Game Studies Brief

With the other project taking up a lot of time and the distraction of Maya this module is so far not getting enough attention from me really. Yet it is an interesting one, a place to discuss games in a more engaging platform than in Game. One of the things that used to frustrate me while working there was people’s lack of interest in the product they were selling and the unwillingness to engage in conversion beyond ‘that game was crap’. I know there is a right place and time for things and trying to have a conversation delving into the meaning and design behind games and trying to define what exactly is a game – it’s not shop floor talk – but it would have made the mundane days go a little quicker! 🙂

Yet this is why I am on this course and not the coding one and it is also why I came back to Uni rather than continue down that rather dull career course. So without further ado here is an excerpt from the brief for this project:

Introduction

The aim of this module is to build on the first term learning to develop a further understanding of the theory and practice of game design. Students will initially study the role of design within the game development process and will be introduced to the fundamental approaches involved in designing all elements that make up a game. Even if our desire is to become professional artists or animators in the digital games industry, we should be aware of where the assets we create will sit in relation to the other components of finished games, and some elements of what has been called game studies will be useful in this. Not all the judgements we make as producers of in-game art are aesthetic: we should always be concerned with the place our artwork will have within the overall design of a game. The purpose of this unit is to make us aware of the processes and practice of design, and to get us used to working in teams within the limits of commercial game design. Having earth-shattering genre-busting ideas is not enough on its own – we must be able to communicate those ideas both verbally and in writing, and this unit will test that communication through the submission of two short concept design documents and a game analysis that attempts to provide a critique of an existing commercial game that considers a key element (gameplay, control system, narrative, progression etc.) with academic theories of games.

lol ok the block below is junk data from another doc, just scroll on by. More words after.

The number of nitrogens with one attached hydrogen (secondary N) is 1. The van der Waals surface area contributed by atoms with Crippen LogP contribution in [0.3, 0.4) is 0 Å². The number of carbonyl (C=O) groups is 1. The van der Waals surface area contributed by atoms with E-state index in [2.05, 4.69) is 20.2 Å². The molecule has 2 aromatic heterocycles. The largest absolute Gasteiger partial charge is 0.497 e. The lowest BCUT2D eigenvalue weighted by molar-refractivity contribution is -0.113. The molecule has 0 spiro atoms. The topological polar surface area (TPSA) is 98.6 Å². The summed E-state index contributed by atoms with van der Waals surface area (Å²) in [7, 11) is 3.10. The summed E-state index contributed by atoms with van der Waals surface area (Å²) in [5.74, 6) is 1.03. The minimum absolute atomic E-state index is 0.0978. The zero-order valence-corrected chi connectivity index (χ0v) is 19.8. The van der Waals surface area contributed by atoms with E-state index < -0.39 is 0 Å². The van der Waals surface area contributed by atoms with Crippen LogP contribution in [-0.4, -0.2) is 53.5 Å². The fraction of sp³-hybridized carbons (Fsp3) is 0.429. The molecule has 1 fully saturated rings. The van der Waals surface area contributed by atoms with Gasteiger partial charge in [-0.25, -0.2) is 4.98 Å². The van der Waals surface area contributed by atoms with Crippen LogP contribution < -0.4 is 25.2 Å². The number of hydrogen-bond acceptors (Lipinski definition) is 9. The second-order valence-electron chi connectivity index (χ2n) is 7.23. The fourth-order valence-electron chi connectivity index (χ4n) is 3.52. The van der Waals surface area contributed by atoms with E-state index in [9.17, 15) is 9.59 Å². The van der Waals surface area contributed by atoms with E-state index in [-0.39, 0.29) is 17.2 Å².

Looking at it like that is looks like a rather scary wall of text, thankfully it has all been broken down into week by week sections. There are small tasks to perform each week and certain articles and books to read also. The actual marked work consists of an essay and a small group project, so it’s still the normal deliverables as it were.

Yet in the mean time I will be posting up various things in relation to this module as well, to not only keep in the habit of keeping a dev diary, but in the hope that writing things up as I go will make the essay part a little smoother.

Anyway here are the week by week subject titles for reference:

Sessions

  • Introduction: What is a game?
  • Why do we play?
  • Documenting Design                                  Brief for Assessment #1 Set
  • It’s a computer game, stupid…                    Presentation of Assessment #1
  • Genre
  • Gameplay, Control, Interaction
  • Level Design
  • Practical Narrative
  • Progression
  • Designing Emergence

For now though I am going to collect the reading material and try to get as much as a head start as possible. 🙂

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